Energy Vault shares drop 19% in first day on NYSE
Westlake-Village based Energy Vault began trading on the New York Stock Exchange at the opening bell on Feb. 14, but its shares struggled, dropping 18.7% on the first day as the market as a whole was down slightly.
Energy Vault, which uses a gravity-based system to store and release energy generated by renewable sources, began trading after closing its merger on Feb. 10 with a special purpose acquisition company, Novus Capital Corporation II. The combined now trades under the symbol NRGV.
Shares of the stock opened at $11.50 but dipped to $9.39 at close.
Major U.S. indices all dropped by a fraction of a percentage point during the day, with the NYSE Composite down 0.8%, the S&P 500 down 0.4% and the Dow Jones Industrial Average down 0.5%.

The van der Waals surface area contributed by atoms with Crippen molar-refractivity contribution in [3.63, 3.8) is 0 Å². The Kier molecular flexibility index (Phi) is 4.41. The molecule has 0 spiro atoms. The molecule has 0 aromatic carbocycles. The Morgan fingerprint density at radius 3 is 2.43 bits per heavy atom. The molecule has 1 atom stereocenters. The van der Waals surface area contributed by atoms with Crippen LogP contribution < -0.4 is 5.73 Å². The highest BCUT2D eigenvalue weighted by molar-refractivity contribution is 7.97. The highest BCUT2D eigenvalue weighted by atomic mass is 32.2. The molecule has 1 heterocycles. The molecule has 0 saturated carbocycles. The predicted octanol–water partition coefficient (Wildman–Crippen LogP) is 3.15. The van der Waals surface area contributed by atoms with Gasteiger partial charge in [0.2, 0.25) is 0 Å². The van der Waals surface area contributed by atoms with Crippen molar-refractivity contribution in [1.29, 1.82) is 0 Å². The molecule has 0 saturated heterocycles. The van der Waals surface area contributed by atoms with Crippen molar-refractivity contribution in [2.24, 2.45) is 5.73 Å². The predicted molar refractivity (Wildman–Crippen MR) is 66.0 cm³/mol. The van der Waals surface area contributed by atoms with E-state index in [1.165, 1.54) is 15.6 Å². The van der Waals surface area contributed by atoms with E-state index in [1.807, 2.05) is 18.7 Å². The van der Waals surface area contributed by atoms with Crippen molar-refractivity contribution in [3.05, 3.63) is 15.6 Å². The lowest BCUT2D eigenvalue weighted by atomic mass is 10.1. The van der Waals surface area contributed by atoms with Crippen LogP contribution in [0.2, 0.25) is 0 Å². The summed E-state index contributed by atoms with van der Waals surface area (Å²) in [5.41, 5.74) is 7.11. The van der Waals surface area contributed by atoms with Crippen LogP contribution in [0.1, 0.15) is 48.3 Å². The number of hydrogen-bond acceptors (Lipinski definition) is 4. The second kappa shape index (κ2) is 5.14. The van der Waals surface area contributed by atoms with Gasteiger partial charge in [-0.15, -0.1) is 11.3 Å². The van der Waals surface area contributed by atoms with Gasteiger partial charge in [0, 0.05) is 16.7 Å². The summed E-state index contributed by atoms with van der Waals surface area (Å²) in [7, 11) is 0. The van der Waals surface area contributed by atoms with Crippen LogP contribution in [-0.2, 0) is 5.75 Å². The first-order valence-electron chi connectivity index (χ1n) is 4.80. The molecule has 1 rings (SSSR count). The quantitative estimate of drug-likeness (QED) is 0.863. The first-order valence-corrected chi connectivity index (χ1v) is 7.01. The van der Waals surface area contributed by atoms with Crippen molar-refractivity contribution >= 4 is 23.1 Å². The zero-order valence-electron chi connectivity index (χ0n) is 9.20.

Energy Vault raised approximately $235 million in gross proceeds from going public, including $195 million from a PIPE, or public investment in public equity, led by strategic partners Korea Zinc and Atlas Renewables as well as investors from Adage Capital Partners, SoftBank Investment and more, the company said in a news release.
Energy Vault’s existing stockholders will own about 68% of the post-merger company, led by Energy Vault CEO Robert Piconi at 9.9%, according to Novus’ SEC filings.
Energy Vault develops gravity-based energy storage systems that the company says are more durable and efficient than other methods to store energy, such as batteries. The system uses cranes that lift heavy bricks to store renewable energy and then lower them to release it. One of its systems is connected to Switzerland’s national power grid.
The company also raised $107 million in a Series C funding round in September.